Allagash Farm to Face

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May has always represented the unofficial start of summer for me.  Thermometers gain toxic mercury, warblers start migrating north, sweaters are stashed in winter chests, farmers markets pop open, and the fuzz from peaches start to tickle the lips.  There is no quintessential summer fruit quite like a luscious peach bursting with nectar sent from God himself.  The fruits from the farm might be the best part about the summer months… and Allagash is capitalizing off of this by brewing an especially tartly, refreshing brew.  Farm to Face is an American pêche brewed in Maine with peaches from a local orchard in New Hampshire (ironically called Applecrest Farm) and fermented with souring yeast.  Over 6,000 pounds of heaven peaches find their way into the barrels for aging, which for me, makes this the unofficial beer of summer.  Time to run them numbers…

IMG_4657Appearance:  Hazy orange with little head retention.  What I’d expect to see out of a pêche from Allagash.

Smell:  Stone fruit, lemon, acidity, peaches, must, wood.  I’m not getting a huge peach aroma and it’s pretty balanced for being a fruited sour.  Time to dive in.

Taste:  Unfreaking believable.  Huge sour punch up front that nails the tip and sides of tongue – it hurts so good.  And just as you’re recovering from the massive blow of sour euphoria, you get hit by truckloads of peaches.  This beer has more peach flavor than Georgia.  It is so distinguishable and so present that I’m left scratching my head wondering how the heck Allagash did it.  Pechish Woods was a fine beer also made by a New England brewery, but Farm to Face blows it out of the water, especially with its fruit presence.  Typically, when I’ve had fruit forward beers like this, my palate gets used to the sourness or the fruit flavors relatively quickly and the beer drops off as you drink, but from start to finish with this Allagash I never had that experience.  Peaches and sour for miles.  The mustiness and wood flavors from the oak don’t really impart themselves all that much – maybe some slight tannic bitterness on the finish – but this beer drinks very clean for being barrel aged for nearly a year.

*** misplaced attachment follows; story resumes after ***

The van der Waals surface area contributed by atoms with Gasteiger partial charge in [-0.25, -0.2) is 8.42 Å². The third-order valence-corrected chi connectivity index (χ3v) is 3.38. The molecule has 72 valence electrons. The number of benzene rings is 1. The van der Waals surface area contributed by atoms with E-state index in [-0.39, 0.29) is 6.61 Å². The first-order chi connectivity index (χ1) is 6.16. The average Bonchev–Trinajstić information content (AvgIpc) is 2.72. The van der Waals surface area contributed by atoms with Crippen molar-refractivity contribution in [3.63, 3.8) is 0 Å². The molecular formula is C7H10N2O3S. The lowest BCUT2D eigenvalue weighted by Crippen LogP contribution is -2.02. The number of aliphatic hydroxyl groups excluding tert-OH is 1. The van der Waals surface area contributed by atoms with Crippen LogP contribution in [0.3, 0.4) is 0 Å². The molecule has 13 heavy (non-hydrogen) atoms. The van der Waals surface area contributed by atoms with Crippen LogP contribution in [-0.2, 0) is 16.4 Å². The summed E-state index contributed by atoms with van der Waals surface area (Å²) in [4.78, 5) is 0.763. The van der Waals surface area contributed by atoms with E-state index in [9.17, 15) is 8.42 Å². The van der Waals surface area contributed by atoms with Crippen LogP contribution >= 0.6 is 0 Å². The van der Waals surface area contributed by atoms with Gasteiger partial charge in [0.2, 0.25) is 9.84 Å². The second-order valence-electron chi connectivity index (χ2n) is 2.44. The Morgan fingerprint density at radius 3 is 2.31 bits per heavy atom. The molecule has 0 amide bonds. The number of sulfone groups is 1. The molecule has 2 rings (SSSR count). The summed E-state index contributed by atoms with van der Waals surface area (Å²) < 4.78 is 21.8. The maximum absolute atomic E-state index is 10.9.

IMG_4649The ABV on this brew is low at only 5.7% and does not distract from the glorious flavors in the bottle.  The mouthfeel is light and the carbonation is present.  Nothing overpowering, but in that perfect sweet spot for lower ABV sour.  And of course, the drinkability.  If I could make one beer an Everlasting Gobstopper, it would be this one.  I could crush these; it would be my summer beer in the spring, fall, and winter.

Overall:  Well, at this point you know where this is going.  A+ and into the hall of fame.  Quite possibly the best beer I’ve ever had.  I did have this beer two other times – once on draft (2015) and once in the bottle (same as this one – 2014).  The 2015 did not taste this fruit forward from what I recall and compared to the previous 2014 bottle, I can say that aged served this well.  It’s much more sour but the fruit hasn’t dropped off at all.  Hit the trading forums, this is one that you’ll want to experience just like that first ripened peach in May.

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